That’s an elaborate way of saying that all the potential alerts, beeps and chimes from the ADAS systems can be almost completely eliminated provided the driver remains attentive to the roadway and engaged in the driving task. “Defining Safe Automated Driving” published by Thatcham Research is an excellent resource clearly sign-posting the way ahead for driver state monitoring policy in Europe and I encourage you to read it in full.

The European Parliament has mandated the introduction of vision-based DMS in all vehicles with four or more wheels (cars, trucks, vans, buses, coaches) by updating the European General Safety Regulation (GSR) for the type-approval requirements for motor vehicles.

At 106 pages, the full policy document is a complete snore-fest and an excellent cure for insomnia. My interpretation is that the legislation as it relates to vision-based DMS (presented on page 13 of Annex II) will be introduced in two stages:

  • From June 2022 to June 2024 for driver availability monitoring (vision-based DMS for Level 2+ and Level 3 vehicles).
  • From June 2024 to June 2026 for advanced driver distraction warning systems (vision-based DMS for Level 0-2 vehicles).

Independently from the European Parliament and the updated GSR, Euro NCAP is also set to include vision-based DMS testing as part of its five-star crash rating program from 2024. This was originally scheduled to commence in the 2022 tests and the two-year delay is the result of complications related to Covid-19.

Although Euro NCAP has yet to publish specific details of its testing protocols for vision-based DMS, product developments in the market suggest an emphasis on the rearview mirror for location of the infrared components and a trend towards all-cabin occupant monitoring systems (OMS) to enforce seatbelt use.

What is clear is that much of the work undertaken by Thatcham Research and Euro NCAP for the definition of detailed vision-based DMS testing protocols will be adopted by advisory bodies in other regions in quick succession.

United States
I wrote in July about the legislative position for DMS adoption in the United States. Little has changed since then, with the Moving Forward Act (H.R.2) having passed the House of Representatives and moved on to the Senate.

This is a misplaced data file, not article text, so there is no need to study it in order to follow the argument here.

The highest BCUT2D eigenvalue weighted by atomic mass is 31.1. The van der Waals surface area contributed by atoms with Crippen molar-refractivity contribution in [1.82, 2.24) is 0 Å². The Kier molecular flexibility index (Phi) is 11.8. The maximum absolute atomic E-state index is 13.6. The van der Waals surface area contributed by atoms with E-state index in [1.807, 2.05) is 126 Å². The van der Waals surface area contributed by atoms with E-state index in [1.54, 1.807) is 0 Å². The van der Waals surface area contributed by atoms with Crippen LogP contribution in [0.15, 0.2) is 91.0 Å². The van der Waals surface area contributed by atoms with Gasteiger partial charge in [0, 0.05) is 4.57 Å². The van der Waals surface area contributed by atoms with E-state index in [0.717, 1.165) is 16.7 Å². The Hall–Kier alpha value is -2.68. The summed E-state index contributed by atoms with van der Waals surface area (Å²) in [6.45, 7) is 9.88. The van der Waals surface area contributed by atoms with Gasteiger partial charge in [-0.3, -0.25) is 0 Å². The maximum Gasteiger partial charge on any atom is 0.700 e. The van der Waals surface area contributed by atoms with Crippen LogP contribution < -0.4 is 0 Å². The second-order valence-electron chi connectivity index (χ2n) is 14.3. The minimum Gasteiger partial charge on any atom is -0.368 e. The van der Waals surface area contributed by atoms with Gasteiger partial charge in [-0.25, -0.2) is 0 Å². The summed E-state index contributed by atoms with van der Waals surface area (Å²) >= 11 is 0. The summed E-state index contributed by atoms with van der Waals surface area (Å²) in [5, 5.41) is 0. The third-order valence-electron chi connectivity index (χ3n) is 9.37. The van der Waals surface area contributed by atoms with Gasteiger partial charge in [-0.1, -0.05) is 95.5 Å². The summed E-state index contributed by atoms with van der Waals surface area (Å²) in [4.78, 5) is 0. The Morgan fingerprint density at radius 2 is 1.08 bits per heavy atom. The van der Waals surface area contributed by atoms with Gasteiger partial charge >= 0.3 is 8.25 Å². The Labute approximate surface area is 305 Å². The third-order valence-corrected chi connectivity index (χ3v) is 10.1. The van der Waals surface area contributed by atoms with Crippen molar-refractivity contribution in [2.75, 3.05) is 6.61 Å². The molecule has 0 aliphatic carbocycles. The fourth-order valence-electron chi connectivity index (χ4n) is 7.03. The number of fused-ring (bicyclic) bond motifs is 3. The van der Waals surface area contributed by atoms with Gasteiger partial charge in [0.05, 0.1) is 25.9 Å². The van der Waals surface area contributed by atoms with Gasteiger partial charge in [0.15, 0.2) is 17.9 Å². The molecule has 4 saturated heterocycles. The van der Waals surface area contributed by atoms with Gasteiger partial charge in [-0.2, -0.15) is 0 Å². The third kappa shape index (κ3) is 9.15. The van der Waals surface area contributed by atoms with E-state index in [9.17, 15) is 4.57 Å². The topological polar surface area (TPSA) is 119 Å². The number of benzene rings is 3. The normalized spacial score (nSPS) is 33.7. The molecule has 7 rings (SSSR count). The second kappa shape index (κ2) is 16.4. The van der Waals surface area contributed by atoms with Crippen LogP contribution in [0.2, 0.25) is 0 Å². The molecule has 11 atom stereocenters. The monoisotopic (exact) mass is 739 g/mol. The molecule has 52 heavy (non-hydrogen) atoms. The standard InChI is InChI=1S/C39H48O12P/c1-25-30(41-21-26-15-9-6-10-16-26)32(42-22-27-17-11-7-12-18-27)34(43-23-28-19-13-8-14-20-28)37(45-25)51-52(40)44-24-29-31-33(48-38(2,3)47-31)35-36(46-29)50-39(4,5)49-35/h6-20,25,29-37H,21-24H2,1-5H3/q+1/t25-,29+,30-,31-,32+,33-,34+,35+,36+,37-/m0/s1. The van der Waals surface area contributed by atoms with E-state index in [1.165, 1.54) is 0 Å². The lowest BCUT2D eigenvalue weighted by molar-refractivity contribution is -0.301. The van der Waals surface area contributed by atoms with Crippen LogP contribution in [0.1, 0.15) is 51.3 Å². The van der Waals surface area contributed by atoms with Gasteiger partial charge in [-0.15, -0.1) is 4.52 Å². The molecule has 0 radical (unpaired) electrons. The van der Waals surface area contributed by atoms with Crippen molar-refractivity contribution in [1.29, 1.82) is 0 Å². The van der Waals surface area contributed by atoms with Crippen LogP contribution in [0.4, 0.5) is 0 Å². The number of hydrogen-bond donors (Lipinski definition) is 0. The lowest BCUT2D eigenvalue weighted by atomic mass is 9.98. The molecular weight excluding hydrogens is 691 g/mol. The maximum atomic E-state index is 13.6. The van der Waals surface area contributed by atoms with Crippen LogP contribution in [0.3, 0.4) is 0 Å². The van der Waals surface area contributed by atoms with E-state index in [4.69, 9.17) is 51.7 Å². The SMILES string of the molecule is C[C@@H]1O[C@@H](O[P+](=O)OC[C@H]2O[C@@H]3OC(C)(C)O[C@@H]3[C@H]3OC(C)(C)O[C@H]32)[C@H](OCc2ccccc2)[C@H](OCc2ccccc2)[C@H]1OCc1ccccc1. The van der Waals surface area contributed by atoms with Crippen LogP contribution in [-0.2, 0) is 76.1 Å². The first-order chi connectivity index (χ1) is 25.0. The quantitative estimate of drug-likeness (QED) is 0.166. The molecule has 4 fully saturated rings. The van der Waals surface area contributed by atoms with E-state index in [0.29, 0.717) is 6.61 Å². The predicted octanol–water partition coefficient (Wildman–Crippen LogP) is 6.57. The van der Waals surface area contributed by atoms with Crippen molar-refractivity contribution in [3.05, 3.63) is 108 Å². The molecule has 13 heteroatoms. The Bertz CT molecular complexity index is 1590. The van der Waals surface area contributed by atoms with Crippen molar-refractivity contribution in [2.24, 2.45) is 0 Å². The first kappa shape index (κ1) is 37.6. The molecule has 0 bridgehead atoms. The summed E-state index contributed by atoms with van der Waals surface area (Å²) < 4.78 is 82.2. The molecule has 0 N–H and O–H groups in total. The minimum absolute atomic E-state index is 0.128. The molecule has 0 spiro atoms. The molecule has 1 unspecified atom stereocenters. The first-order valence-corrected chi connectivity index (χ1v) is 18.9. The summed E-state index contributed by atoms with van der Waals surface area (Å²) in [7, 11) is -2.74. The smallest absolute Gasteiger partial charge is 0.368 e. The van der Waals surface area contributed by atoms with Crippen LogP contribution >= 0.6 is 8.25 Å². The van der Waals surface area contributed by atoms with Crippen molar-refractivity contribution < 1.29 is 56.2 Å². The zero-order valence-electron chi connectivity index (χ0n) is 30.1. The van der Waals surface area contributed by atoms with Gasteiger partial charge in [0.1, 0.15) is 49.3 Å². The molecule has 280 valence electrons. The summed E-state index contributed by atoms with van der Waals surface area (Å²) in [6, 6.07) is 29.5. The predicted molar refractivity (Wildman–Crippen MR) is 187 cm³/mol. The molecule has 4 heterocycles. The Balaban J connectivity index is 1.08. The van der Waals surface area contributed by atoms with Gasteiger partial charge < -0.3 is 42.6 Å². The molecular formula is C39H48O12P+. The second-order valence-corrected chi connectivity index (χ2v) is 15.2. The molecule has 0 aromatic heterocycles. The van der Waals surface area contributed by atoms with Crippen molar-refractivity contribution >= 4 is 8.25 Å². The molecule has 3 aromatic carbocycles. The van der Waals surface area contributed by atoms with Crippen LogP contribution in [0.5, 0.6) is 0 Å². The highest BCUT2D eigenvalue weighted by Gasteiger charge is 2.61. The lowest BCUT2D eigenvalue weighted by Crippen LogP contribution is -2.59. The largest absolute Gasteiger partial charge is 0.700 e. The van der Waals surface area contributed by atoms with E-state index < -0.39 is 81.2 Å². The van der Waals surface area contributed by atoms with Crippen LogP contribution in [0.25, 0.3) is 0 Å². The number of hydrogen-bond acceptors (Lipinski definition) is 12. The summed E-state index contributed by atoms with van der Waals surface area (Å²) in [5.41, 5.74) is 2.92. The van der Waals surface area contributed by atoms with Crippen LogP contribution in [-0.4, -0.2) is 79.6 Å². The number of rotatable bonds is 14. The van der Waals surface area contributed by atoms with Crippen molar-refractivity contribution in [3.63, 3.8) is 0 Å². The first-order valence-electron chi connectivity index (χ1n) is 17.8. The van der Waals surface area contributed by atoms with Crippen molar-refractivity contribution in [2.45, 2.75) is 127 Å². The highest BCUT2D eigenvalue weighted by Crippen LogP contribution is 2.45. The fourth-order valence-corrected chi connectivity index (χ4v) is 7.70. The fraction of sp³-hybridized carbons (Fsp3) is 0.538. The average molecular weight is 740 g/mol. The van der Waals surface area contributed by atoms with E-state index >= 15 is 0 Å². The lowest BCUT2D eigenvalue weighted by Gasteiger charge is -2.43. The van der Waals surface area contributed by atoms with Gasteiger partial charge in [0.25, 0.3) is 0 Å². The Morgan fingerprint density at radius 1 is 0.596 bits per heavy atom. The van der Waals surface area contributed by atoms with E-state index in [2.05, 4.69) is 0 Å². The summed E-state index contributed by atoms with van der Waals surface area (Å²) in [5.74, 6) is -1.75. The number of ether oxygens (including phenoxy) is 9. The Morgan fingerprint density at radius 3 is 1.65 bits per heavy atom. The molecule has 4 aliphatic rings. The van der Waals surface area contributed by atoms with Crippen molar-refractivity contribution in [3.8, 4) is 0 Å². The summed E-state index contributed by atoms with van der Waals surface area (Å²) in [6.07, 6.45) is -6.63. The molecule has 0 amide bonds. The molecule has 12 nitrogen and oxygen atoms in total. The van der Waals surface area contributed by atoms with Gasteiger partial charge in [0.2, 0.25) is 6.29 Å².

As discussed in EE Times in a piece entitled “Lack of ADAS Benchmarks Is Haunting Car Industry” , I highlighted that NHTSA could elect to improve road safety through changes to the NCAP assessment ratings in the U.S. This is most likely to happen in collaboration with Thatcham Research and Euro NCAP.

According to a May 2018 report in the Wall Street Journal, Tesla rejected integrating vision-based DMS with Autopilot because it deemed the technology ineffective. Lawmakers and regulators in Europe wholeheartedly disagree with Tesla’s assessment.

The critical piece of information to take from this article is that, irrespective of the capabilities of Autopilot and “Full Self-Driving,” beyond June 2026 Tesla will not be permitted to sell a single vehicle in Europe without a suitable vision-based DMS. So with self-driving supposedly on the home stretch, who needs DMS? The answer is simple: Any automaker that wants to sell in Europe.

William Wallace, manager of safety policy for Consumer Reports summed up: “It’s critical for active driving assistance systems to come with safety features that actually verify drivers are paying attention and are ready to take action at all times. Otherwise, these systems’ safety risks could end up outweighing their benefits.”